Proposal 13 in the reports states that “Professional development should be required to maintain a home inspector licence” and as part of that proposal goes on to state “there should be a variety of professional development topics/courses/activities. Some should be mandatory and others would be optional” and “Professional development credits should be awarded to licensed home inspectors who provide mentorship and test inspection oversight for new home inspectors”.
In order to retain the CCHI a bi-annual re-certification is required. This is based upon a series of credits that must be achieved by the Inspector holding the CCHI. As the CCHI program is dependent upon the strict enforcement of the proctored examination and review process, the proctoring and review tasks are considered as worthy of continued professional development credits.
In proposal 14 the report goes on to say “Home inspectors should be required to demonstrate to the home inspector regulatory body that they have fulfilled their professional development requirements.”
As part of OntarioACHI membership, each Inspector member has an account set up in the CPD portal where the inspector and the relevant committees awarding CPD credits can record the ongoing development. This will allow the inspector to provide and authorised transcript of their development to the regulator in the future.
Informed Consumer Purchasing Decisions
The report provided an indication that Consumers need to be educated with respect to the Home Inspection process and how to select a Home Inspector. Especially proposal 17 states “Consumers should have access to information and education that promotes consumer awareness and creates clear expectations about what is provided in home inspection services.” and “The home inspector regulatory body, industry associations, and other interested stakeholders should share the responsibilities for educating consumers on what to expect from a home inspection and role of the home inspector.”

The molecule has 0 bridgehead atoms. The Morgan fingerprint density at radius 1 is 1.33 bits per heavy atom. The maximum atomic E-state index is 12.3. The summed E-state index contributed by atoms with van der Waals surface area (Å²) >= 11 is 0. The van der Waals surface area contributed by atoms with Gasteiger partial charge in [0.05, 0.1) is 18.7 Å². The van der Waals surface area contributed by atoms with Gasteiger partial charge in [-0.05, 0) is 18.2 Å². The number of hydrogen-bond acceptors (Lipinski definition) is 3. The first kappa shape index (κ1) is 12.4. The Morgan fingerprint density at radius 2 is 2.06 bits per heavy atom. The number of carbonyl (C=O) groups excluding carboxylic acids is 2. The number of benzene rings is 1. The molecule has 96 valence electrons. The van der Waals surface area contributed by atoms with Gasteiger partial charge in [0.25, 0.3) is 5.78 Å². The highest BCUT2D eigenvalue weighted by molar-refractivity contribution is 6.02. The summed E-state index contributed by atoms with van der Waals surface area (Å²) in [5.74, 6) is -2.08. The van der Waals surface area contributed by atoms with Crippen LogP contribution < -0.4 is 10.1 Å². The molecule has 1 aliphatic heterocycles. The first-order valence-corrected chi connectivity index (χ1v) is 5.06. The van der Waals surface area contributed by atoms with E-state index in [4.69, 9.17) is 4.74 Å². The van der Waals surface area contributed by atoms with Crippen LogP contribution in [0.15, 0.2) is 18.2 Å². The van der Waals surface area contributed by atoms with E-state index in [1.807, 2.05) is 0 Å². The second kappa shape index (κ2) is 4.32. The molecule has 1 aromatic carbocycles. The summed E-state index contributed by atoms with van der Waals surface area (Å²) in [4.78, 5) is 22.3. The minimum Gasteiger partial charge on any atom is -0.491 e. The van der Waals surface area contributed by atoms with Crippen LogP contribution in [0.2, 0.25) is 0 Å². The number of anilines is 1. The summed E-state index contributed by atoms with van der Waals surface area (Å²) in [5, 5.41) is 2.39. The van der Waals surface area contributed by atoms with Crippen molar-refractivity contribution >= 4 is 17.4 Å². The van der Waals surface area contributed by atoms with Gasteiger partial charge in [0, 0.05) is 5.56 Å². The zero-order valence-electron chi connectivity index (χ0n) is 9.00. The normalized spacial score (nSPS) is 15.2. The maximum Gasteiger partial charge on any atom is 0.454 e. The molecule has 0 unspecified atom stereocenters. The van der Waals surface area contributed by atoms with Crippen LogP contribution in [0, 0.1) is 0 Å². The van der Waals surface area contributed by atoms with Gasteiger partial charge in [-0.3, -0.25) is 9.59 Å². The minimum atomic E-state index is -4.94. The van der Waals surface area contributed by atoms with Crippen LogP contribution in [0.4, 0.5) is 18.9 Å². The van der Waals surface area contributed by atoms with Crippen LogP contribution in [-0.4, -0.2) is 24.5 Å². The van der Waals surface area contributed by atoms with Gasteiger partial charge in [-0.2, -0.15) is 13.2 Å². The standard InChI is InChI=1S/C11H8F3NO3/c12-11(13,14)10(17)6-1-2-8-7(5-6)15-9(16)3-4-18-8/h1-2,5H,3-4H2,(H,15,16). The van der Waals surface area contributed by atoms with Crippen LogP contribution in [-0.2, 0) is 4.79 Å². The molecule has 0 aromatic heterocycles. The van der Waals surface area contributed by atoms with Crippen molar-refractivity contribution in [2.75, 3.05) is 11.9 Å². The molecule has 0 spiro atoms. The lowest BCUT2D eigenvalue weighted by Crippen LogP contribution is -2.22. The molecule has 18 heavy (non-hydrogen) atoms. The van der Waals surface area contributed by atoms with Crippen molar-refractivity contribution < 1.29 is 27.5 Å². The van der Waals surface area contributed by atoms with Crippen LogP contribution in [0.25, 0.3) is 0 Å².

As part of the CCHI program, OntarioACHI are drawing up a series of consumer facing documents that provide this information. We see this as being a requirement when Licensing is introduced, so feel it is our responsible duty to do this now. It will provide un-biased, honest information to the consumer about Home Inspections, Home Inspector Qualifications as well as the responsibilities of not just the Home Inspector, but the Realtors and the consumers themselves.
The report to the Ministry of Consumer services in proposal 22 suggests that “Home inspectors must have mandatory insurance including errors and omissions and commercial general liability coverage.”
In order to obtain the CCHI Certification an inspector must prove they have adequate cover for E&O and GL Insurance. As part of the program, OntarioACHI has established a broker of Record, HUB International of Oakville. It is a requirement of the CCHI that Inspectors get insurance, and we prefer they get their cover through this broker. The reasons for this are two fold. It allows OntarioACHI to ascertain current insurance coverage of the Inspector, but more importantly, because of the Broker of Record agreement it gives OntarioACHI Inspectors a level of discount they cannot achieve anywhere else. We have manged to do this through a bulk agreement. In addition to the E&O and GL Insurance coverage, we have also manged to get into the program for OntarioACHI members property cover and a free legal advice service. Unlike many other insurance programs, the one designed in conjunction with HUB International of Oakville vigorously fights frivolous claims against the inspector. So while adhering to the Regulation proposals requirements to provide financial protections to the consumers in the event of negligence, the program provides financial security for inspectors who are at the mercy of unscrupulous clients.
There are three levels of insurance offered in the program, and we believe that the choice for which one of these levels is a business decision and should be left open to the Inspector.
More information about the discounts and the benefits of the program can be found here
All inquiries regarding this program can be addressed to:
HUB International Oakville,
2265 Upper Middle Rd E,
Tel: +1 (905) 582-7067
As OntarioACHI had representation on the panel and have since the first meeting been working closely with other inclusive Associations and regulatory bodies we have managed to develop a series of alignments that can be quickly implemented once the regulator announces the expected changes. This includes requirements to work with the regulator on public complaints handling, discipline in areas that extend beyond the remit of regulation. We feel that this places OntarioACHI and our Certified members in prime position for being first in line for attaining a license when the regulation comes into effect.